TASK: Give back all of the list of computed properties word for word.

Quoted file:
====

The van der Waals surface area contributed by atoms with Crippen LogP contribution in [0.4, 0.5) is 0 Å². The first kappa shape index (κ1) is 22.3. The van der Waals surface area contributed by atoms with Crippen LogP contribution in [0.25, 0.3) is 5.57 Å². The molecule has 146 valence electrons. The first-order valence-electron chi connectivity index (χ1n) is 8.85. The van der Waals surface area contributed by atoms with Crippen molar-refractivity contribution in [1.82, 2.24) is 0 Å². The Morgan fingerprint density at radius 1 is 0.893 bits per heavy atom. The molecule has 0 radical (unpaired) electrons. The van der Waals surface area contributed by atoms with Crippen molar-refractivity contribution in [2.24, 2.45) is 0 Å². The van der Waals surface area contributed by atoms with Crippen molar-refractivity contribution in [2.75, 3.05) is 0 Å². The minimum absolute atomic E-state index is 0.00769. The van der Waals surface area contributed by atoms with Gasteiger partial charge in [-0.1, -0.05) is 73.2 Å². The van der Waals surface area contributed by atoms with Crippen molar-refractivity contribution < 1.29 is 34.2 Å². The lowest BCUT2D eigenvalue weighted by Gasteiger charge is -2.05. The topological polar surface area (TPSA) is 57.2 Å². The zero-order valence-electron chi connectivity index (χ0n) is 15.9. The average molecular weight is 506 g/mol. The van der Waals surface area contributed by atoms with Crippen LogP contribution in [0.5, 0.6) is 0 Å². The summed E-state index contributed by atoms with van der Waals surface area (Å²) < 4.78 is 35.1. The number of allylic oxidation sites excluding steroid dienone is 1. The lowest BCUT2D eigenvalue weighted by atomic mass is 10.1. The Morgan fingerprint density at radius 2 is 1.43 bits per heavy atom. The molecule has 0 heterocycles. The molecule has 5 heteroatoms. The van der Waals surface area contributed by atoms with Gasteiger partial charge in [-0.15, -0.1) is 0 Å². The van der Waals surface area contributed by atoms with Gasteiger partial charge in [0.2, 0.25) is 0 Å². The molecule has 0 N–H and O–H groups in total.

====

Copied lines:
The van der Waals surface area contributed by atoms with Crippen LogP contribution in [0.4, 0.5) is 0 Å². The first kappa shape index (κ1) is 22.3. The van der Waals surface area contributed by atoms with Crippen LogP contribution in [0.25, 0.3) is 5.57 Å². The molecule has 146 valence electrons. The first-order valence-electron chi connectivity index (χ1n) is 8.85. The van der Waals surface area contributed by atoms with Crippen molar-refractivity contribution in [1.82, 2.24) is 0 Å². The Morgan fingerprint density at radius 1 is 0.893 bits per heavy atom. The molecule has 0 radical (unpaired) electrons. The van der Waals surface area contributed by atoms with Crippen molar-refractivity contribution in [2.24, 2.45) is 0 Å². The van der Waals surface area contributed by atoms with Crippen molar-refractivity contribution in [2.75, 3.05) is 0 Å². The minimum absolute atomic E-state index is 0.00769. The van der Waals surface area contributed by atoms with Gasteiger partial charge in [-0.1, -0.05) is 73.2 Å². The van der Waals surface area contributed by atoms with Crippen molar-refractivity contribution < 1.29 is 34.2 Å². The lowest BCUT2D eigenvalue weighted by Gasteiger charge is -2.05. The topological polar surface area (TPSA) is 57.2 Å². The zero-order valence-electron chi connectivity index (χ0n) is 15.9. The average molecular weight is 506 g/mol. The van der Waals surface area contributed by atoms with Crippen LogP contribution in [0.5, 0.6) is 0 Å². The summed E-state index contributed by atoms with van der Waals surface area (Å²) < 4.78 is 35.1. The number of allylic oxidation sites excluding steroid dienone is 1. The lowest BCUT2D eigenvalue weighted by atomic mass is 10.1. The Morgan fingerprint density at radius 2 is 1.43 bits per heavy atom. The molecule has 0 heterocycles. The molecule has 5 heteroatoms. The van der Waals surface area contributed by atoms with Gasteiger partial charge in [-0.15, -0.1) is 0 Å². The van der Waals surface area contributed by atoms with Gasteiger partial charge in [0.2, 0.25) is 0 Å². The molecule has 0 N–H and O–H groups in total.